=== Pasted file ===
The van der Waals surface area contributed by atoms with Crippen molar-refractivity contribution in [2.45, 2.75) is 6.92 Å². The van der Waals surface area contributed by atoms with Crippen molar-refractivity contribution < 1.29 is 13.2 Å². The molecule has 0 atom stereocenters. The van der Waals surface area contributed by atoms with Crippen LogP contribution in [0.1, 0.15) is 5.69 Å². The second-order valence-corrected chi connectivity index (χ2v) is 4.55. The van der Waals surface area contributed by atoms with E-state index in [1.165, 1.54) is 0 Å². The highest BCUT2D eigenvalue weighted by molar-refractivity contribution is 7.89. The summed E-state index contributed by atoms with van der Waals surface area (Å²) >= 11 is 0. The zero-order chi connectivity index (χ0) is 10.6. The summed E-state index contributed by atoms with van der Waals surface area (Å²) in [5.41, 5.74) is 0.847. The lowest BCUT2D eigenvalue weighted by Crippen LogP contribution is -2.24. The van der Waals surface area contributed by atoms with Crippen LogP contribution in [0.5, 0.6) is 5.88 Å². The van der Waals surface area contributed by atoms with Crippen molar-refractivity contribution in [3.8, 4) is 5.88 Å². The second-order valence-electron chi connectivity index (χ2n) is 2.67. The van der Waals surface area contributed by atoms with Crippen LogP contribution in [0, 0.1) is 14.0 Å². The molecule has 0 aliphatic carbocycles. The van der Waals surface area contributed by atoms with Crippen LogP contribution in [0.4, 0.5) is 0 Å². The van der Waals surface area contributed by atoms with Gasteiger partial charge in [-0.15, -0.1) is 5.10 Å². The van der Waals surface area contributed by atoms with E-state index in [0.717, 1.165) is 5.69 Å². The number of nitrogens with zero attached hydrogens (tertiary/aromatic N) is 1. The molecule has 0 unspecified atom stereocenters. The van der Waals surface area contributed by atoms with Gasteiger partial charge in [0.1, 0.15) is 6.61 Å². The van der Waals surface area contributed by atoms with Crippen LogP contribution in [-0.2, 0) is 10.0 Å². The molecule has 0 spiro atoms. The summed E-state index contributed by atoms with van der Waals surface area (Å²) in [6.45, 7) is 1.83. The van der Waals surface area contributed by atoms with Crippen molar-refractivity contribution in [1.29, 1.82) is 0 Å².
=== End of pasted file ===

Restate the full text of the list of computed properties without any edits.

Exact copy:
The van der Waals surface area contributed by atoms with Crippen molar-refractivity contribution in [2.45, 2.75) is 6.92 Å². The van der Waals surface area contributed by atoms with Crippen molar-refractivity contribution < 1.29 is 13.2 Å². The molecule has 0 atom stereocenters. The van der Waals surface area contributed by atoms with Crippen LogP contribution in [0.1, 0.15) is 5.69 Å². The second-order valence-corrected chi connectivity index (χ2v) is 4.55. The van der Waals surface area contributed by atoms with E-state index in [1.165, 1.54) is 0 Å². The highest BCUT2D eigenvalue weighted by molar-refractivity contribution is 7.89. The summed E-state index contributed by atoms with van der Waals surface area (Å²) >= 11 is 0. The zero-order chi connectivity index (χ0) is 10.6. The summed E-state index contributed by atoms with van der Waals surface area (Å²) in [5.41, 5.74) is 0.847. The lowest BCUT2D eigenvalue weighted by Crippen LogP contribution is -2.24. The van der Waals surface area contributed by atoms with Crippen LogP contribution in [0.5, 0.6) is 5.88 Å². The van der Waals surface area contributed by atoms with Crippen molar-refractivity contribution in [3.8, 4) is 5.88 Å². The second-order valence-electron chi connectivity index (χ2n) is 2.67. The van der Waals surface area contributed by atoms with Crippen LogP contribution in [0, 0.1) is 14.0 Å². The molecule has 0 aliphatic carbocycles. The van der Waals surface area contributed by atoms with Crippen LogP contribution in [0.4, 0.5) is 0 Å². The van der Waals surface area contributed by atoms with Gasteiger partial charge in [-0.15, -0.1) is 5.10 Å². The van der Waals surface area contributed by atoms with E-state index in [0.717, 1.165) is 5.69 Å². The number of nitrogens with zero attached hydrogens (tertiary/aromatic N) is 1. The molecule has 0 unspecified atom stereocenters. The van der Waals surface area contributed by atoms with Gasteiger partial charge in [0.1, 0.15) is 6.61 Å². The van der Waals surface area contributed by atoms with Crippen LogP contribution in [-0.2, 0) is 10.0 Å². The molecule has 0 spiro atoms. The summed E-state index contributed by atoms with van der Waals surface area (Å²) in [6.45, 7) is 1.83. The van der Waals surface area contributed by atoms with Crippen molar-refractivity contribution in [1.29, 1.82) is 0 Å².